Over the years a number of variants of ikons of Mary and Christ were created. The most popular new version in Russia was Our Lady of Kazan, which was called "Kazanskaya" there. The ikon was found in a garden in 1579 in the city of Kazan and therefore, all copies of the ikon must be painted from that date forward. The original ikon was carried by Prince Pozharsky into battle against the Poles and it began to take on a militantly nationalistic reputation.

A special church dedicated to the ikon was built in Kazan in 1679, but the ikon had been kept in Moscow since the victory over the Poles and a copy was installed in the new cathedral of Kazan. In 1821 the original icon of Our Lady of Kazan moved again, this time to St. Petersburg where it was installed in the new Kazan Cathedral on Nevskii prospect in the heart of the city. By this time the ikon had become extremely popular and there were nine separate miracle working copies of the ikon around the country.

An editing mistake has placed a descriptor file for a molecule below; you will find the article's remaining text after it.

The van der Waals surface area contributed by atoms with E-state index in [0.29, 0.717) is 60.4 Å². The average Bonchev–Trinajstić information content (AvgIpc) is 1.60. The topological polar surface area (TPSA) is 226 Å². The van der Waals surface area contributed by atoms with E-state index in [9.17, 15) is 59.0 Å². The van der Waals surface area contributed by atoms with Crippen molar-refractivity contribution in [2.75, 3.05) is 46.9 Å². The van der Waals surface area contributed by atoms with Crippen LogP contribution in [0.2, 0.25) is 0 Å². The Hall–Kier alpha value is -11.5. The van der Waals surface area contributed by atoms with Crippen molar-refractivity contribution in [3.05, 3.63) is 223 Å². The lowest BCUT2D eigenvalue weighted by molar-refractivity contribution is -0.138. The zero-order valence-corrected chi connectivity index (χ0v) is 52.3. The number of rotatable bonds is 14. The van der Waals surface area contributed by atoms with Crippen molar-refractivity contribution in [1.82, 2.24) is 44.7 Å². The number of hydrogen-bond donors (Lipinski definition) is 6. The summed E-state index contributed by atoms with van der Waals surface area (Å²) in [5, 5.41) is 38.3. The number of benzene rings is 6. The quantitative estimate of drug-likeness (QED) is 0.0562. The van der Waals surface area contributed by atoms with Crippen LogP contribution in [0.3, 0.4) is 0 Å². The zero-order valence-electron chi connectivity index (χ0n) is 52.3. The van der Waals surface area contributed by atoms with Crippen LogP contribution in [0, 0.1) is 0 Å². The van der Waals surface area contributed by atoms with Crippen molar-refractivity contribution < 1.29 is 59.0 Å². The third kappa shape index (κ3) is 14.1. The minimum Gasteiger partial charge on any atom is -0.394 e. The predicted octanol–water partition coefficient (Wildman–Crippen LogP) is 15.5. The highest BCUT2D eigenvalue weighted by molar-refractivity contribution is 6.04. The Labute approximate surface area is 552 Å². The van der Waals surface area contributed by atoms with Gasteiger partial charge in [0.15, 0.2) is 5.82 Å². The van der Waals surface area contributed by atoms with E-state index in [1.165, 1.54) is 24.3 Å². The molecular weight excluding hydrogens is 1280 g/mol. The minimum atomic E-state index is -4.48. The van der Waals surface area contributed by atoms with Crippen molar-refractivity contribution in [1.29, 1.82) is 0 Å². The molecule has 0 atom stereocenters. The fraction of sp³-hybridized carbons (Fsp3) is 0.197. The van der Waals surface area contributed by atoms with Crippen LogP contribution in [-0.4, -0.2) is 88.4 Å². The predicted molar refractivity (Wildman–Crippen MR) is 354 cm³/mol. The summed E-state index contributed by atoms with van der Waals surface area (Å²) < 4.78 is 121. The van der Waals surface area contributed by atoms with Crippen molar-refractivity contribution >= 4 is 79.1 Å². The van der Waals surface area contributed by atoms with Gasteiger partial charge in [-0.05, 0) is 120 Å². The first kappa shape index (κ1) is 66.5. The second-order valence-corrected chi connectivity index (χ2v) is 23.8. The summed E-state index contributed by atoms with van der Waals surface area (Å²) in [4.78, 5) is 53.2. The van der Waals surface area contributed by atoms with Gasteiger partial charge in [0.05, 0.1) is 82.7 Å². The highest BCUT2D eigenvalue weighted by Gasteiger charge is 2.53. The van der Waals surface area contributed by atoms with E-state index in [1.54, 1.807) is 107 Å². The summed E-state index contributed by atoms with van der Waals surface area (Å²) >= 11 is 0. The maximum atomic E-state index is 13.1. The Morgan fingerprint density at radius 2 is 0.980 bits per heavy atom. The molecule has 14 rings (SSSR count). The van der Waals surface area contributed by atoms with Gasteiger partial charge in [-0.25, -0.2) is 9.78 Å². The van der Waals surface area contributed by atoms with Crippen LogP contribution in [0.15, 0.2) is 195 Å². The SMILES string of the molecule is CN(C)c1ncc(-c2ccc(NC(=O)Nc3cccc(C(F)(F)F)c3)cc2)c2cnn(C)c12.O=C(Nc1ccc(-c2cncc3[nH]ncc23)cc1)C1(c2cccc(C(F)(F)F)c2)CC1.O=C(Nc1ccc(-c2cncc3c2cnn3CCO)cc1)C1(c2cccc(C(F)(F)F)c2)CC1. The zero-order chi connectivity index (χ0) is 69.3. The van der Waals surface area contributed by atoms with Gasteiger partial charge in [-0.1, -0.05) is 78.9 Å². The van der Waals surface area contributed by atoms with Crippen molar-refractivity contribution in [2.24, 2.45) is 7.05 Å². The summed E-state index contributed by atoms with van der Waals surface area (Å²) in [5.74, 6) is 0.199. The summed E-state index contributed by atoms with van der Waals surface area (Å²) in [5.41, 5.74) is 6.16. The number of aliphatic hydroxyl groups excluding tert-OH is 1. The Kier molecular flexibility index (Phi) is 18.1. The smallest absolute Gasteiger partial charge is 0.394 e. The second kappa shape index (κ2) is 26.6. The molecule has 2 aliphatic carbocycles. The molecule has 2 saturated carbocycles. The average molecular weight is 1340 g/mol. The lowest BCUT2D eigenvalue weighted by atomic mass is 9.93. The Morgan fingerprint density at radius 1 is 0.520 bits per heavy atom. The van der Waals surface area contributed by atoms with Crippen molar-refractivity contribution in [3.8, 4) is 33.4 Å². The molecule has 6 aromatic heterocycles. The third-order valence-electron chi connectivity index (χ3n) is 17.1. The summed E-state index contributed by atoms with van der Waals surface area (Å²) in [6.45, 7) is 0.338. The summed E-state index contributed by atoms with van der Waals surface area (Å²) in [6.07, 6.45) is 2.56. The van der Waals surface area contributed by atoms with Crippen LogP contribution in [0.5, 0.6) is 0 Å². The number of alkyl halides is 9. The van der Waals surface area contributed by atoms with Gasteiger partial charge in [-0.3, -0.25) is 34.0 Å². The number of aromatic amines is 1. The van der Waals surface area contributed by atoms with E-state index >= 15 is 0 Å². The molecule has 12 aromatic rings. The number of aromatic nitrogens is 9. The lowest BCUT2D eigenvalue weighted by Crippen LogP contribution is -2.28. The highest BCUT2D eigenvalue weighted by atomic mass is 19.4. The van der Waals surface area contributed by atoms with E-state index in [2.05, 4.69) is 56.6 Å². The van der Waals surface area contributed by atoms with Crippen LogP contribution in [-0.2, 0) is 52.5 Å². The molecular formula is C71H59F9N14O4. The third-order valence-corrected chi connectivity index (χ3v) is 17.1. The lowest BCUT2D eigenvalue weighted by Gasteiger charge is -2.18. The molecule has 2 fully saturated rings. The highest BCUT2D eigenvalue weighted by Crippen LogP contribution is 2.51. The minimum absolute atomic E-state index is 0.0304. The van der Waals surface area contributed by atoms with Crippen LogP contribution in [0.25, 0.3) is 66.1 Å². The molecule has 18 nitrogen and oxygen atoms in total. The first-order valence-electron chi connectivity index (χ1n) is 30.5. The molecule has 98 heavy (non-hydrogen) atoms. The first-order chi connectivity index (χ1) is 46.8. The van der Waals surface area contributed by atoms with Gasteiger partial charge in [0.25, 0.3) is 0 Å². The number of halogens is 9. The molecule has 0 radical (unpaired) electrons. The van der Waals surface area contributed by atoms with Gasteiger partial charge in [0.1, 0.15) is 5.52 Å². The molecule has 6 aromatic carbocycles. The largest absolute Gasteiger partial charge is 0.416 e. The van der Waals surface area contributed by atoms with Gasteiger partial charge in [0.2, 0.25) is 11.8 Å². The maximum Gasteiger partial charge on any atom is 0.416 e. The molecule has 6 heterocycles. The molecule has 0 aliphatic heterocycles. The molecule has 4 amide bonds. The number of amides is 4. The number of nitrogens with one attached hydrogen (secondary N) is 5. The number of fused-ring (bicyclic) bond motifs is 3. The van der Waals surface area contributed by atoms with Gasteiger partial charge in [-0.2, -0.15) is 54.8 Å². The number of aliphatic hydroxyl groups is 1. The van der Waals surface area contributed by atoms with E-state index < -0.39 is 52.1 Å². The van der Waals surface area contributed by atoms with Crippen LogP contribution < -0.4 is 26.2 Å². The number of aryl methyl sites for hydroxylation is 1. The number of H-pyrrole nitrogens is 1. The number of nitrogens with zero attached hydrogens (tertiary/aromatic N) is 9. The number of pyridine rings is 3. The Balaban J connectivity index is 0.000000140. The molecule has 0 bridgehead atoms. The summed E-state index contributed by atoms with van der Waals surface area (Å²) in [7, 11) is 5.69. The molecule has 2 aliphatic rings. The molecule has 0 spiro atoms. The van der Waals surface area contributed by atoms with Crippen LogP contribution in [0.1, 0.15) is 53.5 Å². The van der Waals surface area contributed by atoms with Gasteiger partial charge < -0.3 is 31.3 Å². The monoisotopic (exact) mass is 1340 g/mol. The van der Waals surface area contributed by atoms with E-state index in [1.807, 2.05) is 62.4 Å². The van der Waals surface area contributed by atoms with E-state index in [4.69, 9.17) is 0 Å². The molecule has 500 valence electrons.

By the middle of the 19th century the original ikon was encrusted in diamonds, massive emeralds and a gold cover. In 1918 the ikon was seized by the new Soviet Government and transported to Moscow. It vanished enroute, only to turn up in New York City, where it is in the possession of the Russian Orthodox Church Abroad.

The two examples opposite are 150 years apart. Although the drawing is similar, there are many differences between the two ikons, which shows the freedom that Russian artists felt in dealing with traditional ikon designs. There are slight changes in the folds of the garments, but the most striking difference is the coloration. In the lower ikon the artist has chosen a much warmer palate, including bright cinnabar for Christ's robe. The painter has also used thin bright gold highlights over the surfaces of the clothes of Mary and Christ which makes it very decorative, but perhaps less spiritual. The modeling of the faces, particularly of the Virgin is much harder and less subtle in the later painting.

Ikons of Our Lady of Kazan are quite numerous and often found in sales of Russian art today.

Next chapter: Middle Byzantine Period


click on an ikon below to learn more about it